When Salvador Dalí settled in Paris in 1929, he came into contact with the Surrealist group led by André Breton. That summer he invited to Cadaqués the Surrealists René Magritte, Camille Goemans, Luis Buñuel and Paul Éluard and his wife Gala, with whom Dalí immediately fell in love and who became his muse for the rest of his life. Dalí’s main contribution to Surrealism was his “paranoiac-critical method,” developed from 1930, according to which, on the basis of Freudian theories on dream interpretation, every image could be read doubly: “The way in which it has been possible to obtain a double image is clearly paranoiac,” the artist explains. “By a double image is meant such a representation of an object that is also, without the slightest physical or anatomical change, the representation of another entirely different object, the second representation being equally devoid of any deformity or abnormality betraying arrangement.”
Gradiva Rediscovers the Anthropomorphic Ruins (Retrospective Fantasy) is generally dated to 1931, although, as Christopher Green has pointed out, since it was not included in the major exhibition of the artist’s work at the Pierre Collé gallery in Paris the following year, it should be ascribed to 1932, after the show. Gradiva had entered Dalí’s personal mythology in 1931, the year the French translation came out of Sigmund Freud’s Delusion and Dreams in Jensen’s Gradiva, written in 1907. Freud’s essay was an interpretation of the novella by Wilhelm Jensen and was published together with a French translation of the latter. Gradiva provided Freud with an archaeological metaphor for the analysis of repressed desire and immediately aroused the interest of the Surrealists, who regarded the novella as an expression of the power of dreams and desire over reality.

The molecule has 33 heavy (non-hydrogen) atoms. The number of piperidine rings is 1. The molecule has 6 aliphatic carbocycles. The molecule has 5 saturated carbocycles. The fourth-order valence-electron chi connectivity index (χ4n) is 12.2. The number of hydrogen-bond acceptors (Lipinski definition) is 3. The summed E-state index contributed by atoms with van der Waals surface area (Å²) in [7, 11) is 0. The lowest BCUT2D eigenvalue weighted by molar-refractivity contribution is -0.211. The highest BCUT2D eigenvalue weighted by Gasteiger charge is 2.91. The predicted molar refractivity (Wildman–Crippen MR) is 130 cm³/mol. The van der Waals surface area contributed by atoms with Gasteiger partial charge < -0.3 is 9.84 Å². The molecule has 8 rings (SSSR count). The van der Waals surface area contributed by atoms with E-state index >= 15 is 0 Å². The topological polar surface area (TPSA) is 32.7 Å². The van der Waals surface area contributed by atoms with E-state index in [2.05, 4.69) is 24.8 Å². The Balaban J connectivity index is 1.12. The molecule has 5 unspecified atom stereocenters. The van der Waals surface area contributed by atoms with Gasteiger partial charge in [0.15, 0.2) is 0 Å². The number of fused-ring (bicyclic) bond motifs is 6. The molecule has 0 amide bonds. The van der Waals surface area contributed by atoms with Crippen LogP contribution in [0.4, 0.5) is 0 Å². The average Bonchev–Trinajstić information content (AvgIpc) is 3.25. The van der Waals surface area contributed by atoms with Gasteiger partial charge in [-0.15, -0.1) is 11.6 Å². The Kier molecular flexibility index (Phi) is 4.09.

The main character in Jensen’s tale is a young archaeologist, Norbert Hanold, who is obsessed by the figure of a tunic-clad woman, Gradiva, he had seen in a classical relief. The young woman appears to him in dreams when Vesuvius is about to erupt in Pompeii, and when he visits the ruins of the ancient Italian town the same phantasmagorical figure appears to him on three occasions. At first he believes her to be the incarnation of Gradiva, but he later realizes that she is his childhood love Zoe Bertgang, who immediately becomes his “Gradiva rediviva.”
The Surrealists made Gradiva their heroine and in Dalí’s case it was Gala who had the same curative effect and thus became his Gala-Gradiva. The work in the Thyssen-Bornemisza collection features two figures locked in an embrace among the ruins of the ghostly, deserted landscape; one appears to have been converted into a rock. William Jeffett interprets them as two representations of Gradiva, one the real Gradiva, the other that which is buried in the memories of the young Hanold — or, in other words, two representations of Gala-Gradiva buried in the memories of the young Dalí-Hanold.